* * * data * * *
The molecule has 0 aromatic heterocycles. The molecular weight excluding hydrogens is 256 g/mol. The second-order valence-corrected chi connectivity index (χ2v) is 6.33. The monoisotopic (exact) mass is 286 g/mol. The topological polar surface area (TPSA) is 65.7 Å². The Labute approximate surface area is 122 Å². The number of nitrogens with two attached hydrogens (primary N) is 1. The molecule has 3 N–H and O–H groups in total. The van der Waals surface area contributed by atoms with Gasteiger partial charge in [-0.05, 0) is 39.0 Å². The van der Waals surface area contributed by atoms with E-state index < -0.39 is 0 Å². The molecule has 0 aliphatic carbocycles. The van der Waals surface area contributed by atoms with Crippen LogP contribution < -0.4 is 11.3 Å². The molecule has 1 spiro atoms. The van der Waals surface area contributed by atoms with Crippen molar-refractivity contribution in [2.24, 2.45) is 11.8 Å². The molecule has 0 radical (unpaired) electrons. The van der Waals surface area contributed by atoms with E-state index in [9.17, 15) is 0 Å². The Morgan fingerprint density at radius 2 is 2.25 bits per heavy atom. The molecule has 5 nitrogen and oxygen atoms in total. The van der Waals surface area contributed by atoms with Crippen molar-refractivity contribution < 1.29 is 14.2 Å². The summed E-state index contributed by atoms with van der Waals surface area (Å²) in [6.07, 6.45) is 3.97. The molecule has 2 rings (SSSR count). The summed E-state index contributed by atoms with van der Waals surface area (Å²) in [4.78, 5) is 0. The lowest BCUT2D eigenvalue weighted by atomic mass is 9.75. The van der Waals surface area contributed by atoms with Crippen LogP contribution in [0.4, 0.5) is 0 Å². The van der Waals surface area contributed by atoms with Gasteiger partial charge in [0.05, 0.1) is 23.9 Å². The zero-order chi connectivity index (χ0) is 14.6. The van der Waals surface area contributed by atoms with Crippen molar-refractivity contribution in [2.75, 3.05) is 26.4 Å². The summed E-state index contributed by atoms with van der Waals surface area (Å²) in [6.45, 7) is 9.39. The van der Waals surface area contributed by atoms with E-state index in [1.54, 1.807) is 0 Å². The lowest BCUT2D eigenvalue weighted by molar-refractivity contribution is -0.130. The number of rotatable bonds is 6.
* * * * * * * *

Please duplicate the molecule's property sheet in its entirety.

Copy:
The molecule has 0 aromatic heterocycles. The molecular weight excluding hydrogens is 256 g/mol. The second-order valence-corrected chi connectivity index (χ2v) is 6.33. The monoisotopic (exact) mass is 286 g/mol. The topological polar surface area (TPSA) is 65.7 Å². The Labute approximate surface area is 122 Å². The number of nitrogens with two attached hydrogens (primary N) is 1. The molecule has 3 N–H and O–H groups in total. The van der Waals surface area contributed by atoms with Gasteiger partial charge in [-0.05, 0) is 39.0 Å². The van der Waals surface area contributed by atoms with E-state index < -0.39 is 0 Å². The molecule has 0 aliphatic carbocycles. The van der Waals surface area contributed by atoms with Crippen LogP contribution < -0.4 is 11.3 Å². The molecule has 1 spiro atoms. The van der Waals surface area contributed by atoms with Crippen molar-refractivity contribution in [2.24, 2.45) is 11.8 Å². The molecule has 0 radical (unpaired) electrons. The van der Waals surface area contributed by atoms with E-state index in [9.17, 15) is 0 Å². The Morgan fingerprint density at radius 2 is 2.25 bits per heavy atom. The molecule has 5 nitrogen and oxygen atoms in total. The van der Waals surface area contributed by atoms with Crippen molar-refractivity contribution < 1.29 is 14.2 Å². The summed E-state index contributed by atoms with van der Waals surface area (Å²) in [6.07, 6.45) is 3.97. The molecule has 2 rings (SSSR count). The summed E-state index contributed by atoms with van der Waals surface area (Å²) in [4.78, 5) is 0. The lowest BCUT2D eigenvalue weighted by atomic mass is 9.75. The van der Waals surface area contributed by atoms with Crippen LogP contribution in [0.4, 0.5) is 0 Å². The van der Waals surface area contributed by atoms with Gasteiger partial charge in [0.05, 0.1) is 23.9 Å². The zero-order chi connectivity index (χ0) is 14.6. The van der Waals surface area contributed by atoms with Crippen molar-refractivity contribution in [2.75, 3.05) is 26.4 Å². The summed E-state index contributed by atoms with van der Waals surface area (Å²) in [6.45, 7) is 9.39. The van der Waals surface area contributed by atoms with E-state index in [1.54, 1.807) is 0 Å². The lowest BCUT2D eigenvalue weighted by molar-refractivity contribution is -0.130. The number of rotatable bonds is 6.